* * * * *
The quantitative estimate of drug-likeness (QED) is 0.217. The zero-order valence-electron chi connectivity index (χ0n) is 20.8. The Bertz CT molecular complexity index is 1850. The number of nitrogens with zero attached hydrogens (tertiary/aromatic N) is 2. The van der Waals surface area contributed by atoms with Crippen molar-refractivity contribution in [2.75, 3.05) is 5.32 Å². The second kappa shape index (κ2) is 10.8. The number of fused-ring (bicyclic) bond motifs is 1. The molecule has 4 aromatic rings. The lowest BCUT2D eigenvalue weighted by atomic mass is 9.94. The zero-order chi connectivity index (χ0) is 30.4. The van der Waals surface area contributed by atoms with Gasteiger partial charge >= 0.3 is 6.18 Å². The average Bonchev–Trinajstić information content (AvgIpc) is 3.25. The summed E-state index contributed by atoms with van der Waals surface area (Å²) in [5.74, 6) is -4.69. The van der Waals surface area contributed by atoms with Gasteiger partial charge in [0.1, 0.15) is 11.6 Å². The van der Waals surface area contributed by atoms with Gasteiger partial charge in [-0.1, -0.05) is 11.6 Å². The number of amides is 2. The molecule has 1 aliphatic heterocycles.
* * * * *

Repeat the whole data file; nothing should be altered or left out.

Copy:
The quantitative estimate of drug-likeness (QED) is 0.217. The zero-order valence-electron chi connectivity index (χ0n) is 20.8. The Bertz CT molecular complexity index is 1850. The number of nitrogens with zero attached hydrogens (tertiary/aromatic N) is 2. The van der Waals surface area contributed by atoms with Crippen molar-refractivity contribution in [2.75, 3.05) is 5.32 Å². The second kappa shape index (κ2) is 10.8. The number of fused-ring (bicyclic) bond motifs is 1. The molecule has 4 aromatic rings. The lowest BCUT2D eigenvalue weighted by atomic mass is 9.94. The zero-order chi connectivity index (χ0) is 30.4. The van der Waals surface area contributed by atoms with Gasteiger partial charge >= 0.3 is 6.18 Å². The average Bonchev–Trinajstić information content (AvgIpc) is 3.25. The summed E-state index contributed by atoms with van der Waals surface area (Å²) in [5.74, 6) is -4.69. The van der Waals surface area contributed by atoms with Gasteiger partial charge in [0.1, 0.15) is 11.6 Å². The van der Waals surface area contributed by atoms with Gasteiger partial charge in [-0.1, -0.05) is 11.6 Å². The number of amides is 2. The molecule has 1 aliphatic heterocycles.